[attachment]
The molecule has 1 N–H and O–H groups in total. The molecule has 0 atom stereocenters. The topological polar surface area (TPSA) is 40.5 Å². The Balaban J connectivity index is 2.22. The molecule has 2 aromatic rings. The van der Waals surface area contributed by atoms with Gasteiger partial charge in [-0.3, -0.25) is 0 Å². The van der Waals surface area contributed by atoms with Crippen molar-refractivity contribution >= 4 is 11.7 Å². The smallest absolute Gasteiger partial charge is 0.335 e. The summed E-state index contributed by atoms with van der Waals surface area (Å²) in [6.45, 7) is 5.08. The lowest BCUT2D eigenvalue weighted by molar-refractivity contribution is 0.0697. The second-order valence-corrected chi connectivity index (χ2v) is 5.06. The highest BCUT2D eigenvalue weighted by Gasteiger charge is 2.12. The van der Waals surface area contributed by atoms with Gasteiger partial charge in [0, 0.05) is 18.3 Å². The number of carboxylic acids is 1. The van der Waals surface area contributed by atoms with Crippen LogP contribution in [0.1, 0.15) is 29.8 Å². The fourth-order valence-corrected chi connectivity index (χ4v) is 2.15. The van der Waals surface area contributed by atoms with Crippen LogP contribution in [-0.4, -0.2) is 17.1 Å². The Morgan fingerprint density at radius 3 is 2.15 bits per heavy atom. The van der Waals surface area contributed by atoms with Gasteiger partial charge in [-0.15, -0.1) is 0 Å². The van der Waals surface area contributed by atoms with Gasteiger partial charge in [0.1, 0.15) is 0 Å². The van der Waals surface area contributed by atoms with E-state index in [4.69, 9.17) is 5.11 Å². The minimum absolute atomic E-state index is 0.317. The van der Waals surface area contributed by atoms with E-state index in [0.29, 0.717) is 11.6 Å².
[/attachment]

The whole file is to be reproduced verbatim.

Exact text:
The molecule has 1 N–H and O–H groups in total. The molecule has 0 atom stereocenters. The topological polar surface area (TPSA) is 40.5 Å². The Balaban J connectivity index is 2.22. The molecule has 2 aromatic rings. The van der Waals surface area contributed by atoms with Gasteiger partial charge in [-0.3, -0.25) is 0 Å². The van der Waals surface area contributed by atoms with Crippen molar-refractivity contribution >= 4 is 11.7 Å². The smallest absolute Gasteiger partial charge is 0.335 e. The summed E-state index contributed by atoms with van der Waals surface area (Å²) in [6.45, 7) is 5.08. The lowest BCUT2D eigenvalue weighted by molar-refractivity contribution is 0.0697. The second-order valence-corrected chi connectivity index (χ2v) is 5.06. The highest BCUT2D eigenvalue weighted by Gasteiger charge is 2.12. The van der Waals surface area contributed by atoms with Gasteiger partial charge in [0, 0.05) is 18.3 Å². The number of carboxylic acids is 1. The van der Waals surface area contributed by atoms with Crippen LogP contribution in [0.1, 0.15) is 29.8 Å². The fourth-order valence-corrected chi connectivity index (χ4v) is 2.15. The van der Waals surface area contributed by atoms with Crippen LogP contribution in [-0.4, -0.2) is 17.1 Å². The Morgan fingerprint density at radius 3 is 2.15 bits per heavy atom. The van der Waals surface area contributed by atoms with Gasteiger partial charge in [-0.15, -0.1) is 0 Å². The van der Waals surface area contributed by atoms with Gasteiger partial charge in [0.1, 0.15) is 0 Å². The van der Waals surface area contributed by atoms with E-state index in [4.69, 9.17) is 5.11 Å². The minimum absolute atomic E-state index is 0.317. The van der Waals surface area contributed by atoms with E-state index in [0.29, 0.717) is 11.6 Å².